By Ken Reed

Baseball has a problem. Well, they have a lot of problems, the vast majority COVID-19 related.

But if they reach an agreement with the players; get the doctors and scientists to sign off on their safety plan; and get the go-ahead to play ball from enough state governors; then their next problem is trying to get as many games played in 2020 as possible.

Single-admission doubleheaders — two games for the price of one — used to be a staple of the Major League Baseball schedule. But over the last couple decades, per game attendance has risen to the point where teams don’t need to schedule doubleheaders as an inducement to boost attendance. When teams do have doubleheaders these days, they are always day-night doubleheaders requiring separate tickets.

But this season — if there is one — baseball will need to be creative in many areas. One creative idea should be having teams play at least one doubleheader a week. It would allow for a little nostalgia and maximize the length of the 2020 season.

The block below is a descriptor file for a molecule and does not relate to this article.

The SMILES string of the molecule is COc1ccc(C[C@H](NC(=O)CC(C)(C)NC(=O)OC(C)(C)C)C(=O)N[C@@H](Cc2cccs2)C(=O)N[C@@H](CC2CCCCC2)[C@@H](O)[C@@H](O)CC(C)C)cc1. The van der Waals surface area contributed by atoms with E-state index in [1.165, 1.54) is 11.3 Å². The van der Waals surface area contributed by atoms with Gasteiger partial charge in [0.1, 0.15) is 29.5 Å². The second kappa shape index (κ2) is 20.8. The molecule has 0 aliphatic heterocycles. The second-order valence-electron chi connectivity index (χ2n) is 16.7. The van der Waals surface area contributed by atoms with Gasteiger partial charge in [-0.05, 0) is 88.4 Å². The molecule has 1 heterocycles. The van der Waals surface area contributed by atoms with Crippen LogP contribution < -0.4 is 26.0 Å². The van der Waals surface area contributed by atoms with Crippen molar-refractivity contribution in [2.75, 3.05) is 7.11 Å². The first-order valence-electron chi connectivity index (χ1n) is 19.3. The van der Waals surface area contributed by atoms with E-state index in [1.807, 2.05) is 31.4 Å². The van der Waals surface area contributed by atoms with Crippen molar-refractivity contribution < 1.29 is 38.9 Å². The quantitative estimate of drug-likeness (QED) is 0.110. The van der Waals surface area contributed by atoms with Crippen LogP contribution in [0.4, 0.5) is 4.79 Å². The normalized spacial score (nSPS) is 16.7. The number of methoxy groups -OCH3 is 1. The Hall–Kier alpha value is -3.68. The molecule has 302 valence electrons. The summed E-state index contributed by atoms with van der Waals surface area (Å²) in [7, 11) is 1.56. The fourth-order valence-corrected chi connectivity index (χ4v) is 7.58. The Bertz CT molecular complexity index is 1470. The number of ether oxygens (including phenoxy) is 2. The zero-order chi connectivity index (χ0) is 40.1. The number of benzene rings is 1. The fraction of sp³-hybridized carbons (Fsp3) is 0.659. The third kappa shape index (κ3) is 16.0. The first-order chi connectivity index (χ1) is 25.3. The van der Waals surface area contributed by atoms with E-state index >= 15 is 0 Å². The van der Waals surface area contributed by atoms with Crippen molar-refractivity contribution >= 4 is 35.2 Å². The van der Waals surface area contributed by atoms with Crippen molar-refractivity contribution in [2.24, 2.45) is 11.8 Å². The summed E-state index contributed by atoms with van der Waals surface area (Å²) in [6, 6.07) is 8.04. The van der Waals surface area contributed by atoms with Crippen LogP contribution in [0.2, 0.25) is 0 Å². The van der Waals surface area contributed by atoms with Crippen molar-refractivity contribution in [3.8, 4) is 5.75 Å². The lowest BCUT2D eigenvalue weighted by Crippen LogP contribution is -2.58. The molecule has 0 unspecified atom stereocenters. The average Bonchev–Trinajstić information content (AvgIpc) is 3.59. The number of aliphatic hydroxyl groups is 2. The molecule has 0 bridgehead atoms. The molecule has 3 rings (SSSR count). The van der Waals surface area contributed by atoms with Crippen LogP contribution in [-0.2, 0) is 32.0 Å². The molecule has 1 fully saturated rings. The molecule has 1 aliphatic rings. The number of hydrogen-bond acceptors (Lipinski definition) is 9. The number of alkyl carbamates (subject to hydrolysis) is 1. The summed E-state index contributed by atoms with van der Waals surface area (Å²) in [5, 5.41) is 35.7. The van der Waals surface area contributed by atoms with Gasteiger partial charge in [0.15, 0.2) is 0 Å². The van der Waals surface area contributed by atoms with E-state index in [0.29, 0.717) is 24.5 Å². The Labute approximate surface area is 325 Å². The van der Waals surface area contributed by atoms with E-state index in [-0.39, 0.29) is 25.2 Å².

One or two doubleheaders a week would be nothing, compared to the old days. During the World War II era, more than 40% of league games were part of doubleheaders. In 1945, the Washington Senators played 44 doubleheaders, including a stretch of five doubleheaders in a row!

One of baseball’s enduring charms, especially relative to other American pro sports, is the nostalgia that baseball evokes. By bringing back single-admission doubleheaders, grandparents and parents (well, grandparents at least) can take their kids to doubleheaders and maybe share tales of attending doubleheaders when they were youngsters.

Ernie Banks famously said, “It’s a beautiful day for a ballgame. Let’s play two!”

“Let’s play two!” should be a popular refrain heard across MLB ballparks in 2020.

Ken Reed, Sports Policy Director, League of Fans


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